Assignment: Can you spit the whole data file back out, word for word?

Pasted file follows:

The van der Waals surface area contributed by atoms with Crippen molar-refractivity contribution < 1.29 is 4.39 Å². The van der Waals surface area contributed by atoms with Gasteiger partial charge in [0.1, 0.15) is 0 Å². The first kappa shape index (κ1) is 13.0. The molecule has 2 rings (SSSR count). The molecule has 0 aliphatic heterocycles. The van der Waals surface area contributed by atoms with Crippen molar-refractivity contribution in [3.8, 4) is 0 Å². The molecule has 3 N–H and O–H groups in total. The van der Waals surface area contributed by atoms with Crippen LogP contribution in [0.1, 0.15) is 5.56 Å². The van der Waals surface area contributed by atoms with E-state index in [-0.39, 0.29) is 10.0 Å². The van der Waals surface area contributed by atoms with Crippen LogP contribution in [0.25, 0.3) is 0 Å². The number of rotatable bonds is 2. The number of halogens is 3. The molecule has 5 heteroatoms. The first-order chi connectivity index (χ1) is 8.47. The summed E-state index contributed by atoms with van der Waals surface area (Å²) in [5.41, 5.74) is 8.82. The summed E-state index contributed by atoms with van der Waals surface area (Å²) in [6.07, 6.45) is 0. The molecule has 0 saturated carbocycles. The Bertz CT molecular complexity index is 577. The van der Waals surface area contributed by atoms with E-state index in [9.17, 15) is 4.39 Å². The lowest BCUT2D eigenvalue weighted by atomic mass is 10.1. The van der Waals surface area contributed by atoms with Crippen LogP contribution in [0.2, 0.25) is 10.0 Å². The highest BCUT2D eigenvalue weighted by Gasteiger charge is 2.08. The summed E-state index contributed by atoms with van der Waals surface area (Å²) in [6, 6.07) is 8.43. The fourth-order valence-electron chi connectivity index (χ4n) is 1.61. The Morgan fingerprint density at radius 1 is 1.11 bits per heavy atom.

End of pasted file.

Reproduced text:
The van der Waals surface area contributed by atoms with Crippen molar-refractivity contribution < 1.29 is 4.39 Å². The van der Waals surface area contributed by atoms with Gasteiger partial charge in [0.1, 0.15) is 0 Å². The first kappa shape index (κ1) is 13.0. The molecule has 2 rings (SSSR count). The molecule has 0 aliphatic heterocycles. The van der Waals surface area contributed by atoms with Crippen molar-refractivity contribution in [3.8, 4) is 0 Å². The molecule has 3 N–H and O–H groups in total. The van der Waals surface area contributed by atoms with Crippen LogP contribution in [0.1, 0.15) is 5.56 Å². The van der Waals surface area contributed by atoms with E-state index in [-0.39, 0.29) is 10.0 Å². The van der Waals surface area contributed by atoms with Crippen LogP contribution in [0.25, 0.3) is 0 Å². The number of rotatable bonds is 2. The number of halogens is 3. The molecule has 5 heteroatoms. The first-order chi connectivity index (χ1) is 8.47. The summed E-state index contributed by atoms with van der Waals surface area (Å²) in [5.41, 5.74) is 8.82. The summed E-state index contributed by atoms with van der Waals surface area (Å²) in [6.07, 6.45) is 0. The molecule has 0 saturated carbocycles. The Bertz CT molecular complexity index is 577. The van der Waals surface area contributed by atoms with E-state index in [9.17, 15) is 4.39 Å². The lowest BCUT2D eigenvalue weighted by atomic mass is 10.1. The van der Waals surface area contributed by atoms with Crippen LogP contribution in [0.2, 0.25) is 10.0 Å². The highest BCUT2D eigenvalue weighted by Gasteiger charge is 2.08. The summed E-state index contributed by atoms with van der Waals surface area (Å²) in [6, 6.07) is 8.43. The fourth-order valence-electron chi connectivity index (χ4n) is 1.61. The Morgan fingerprint density at radius 1 is 1.11 bits per heavy atom.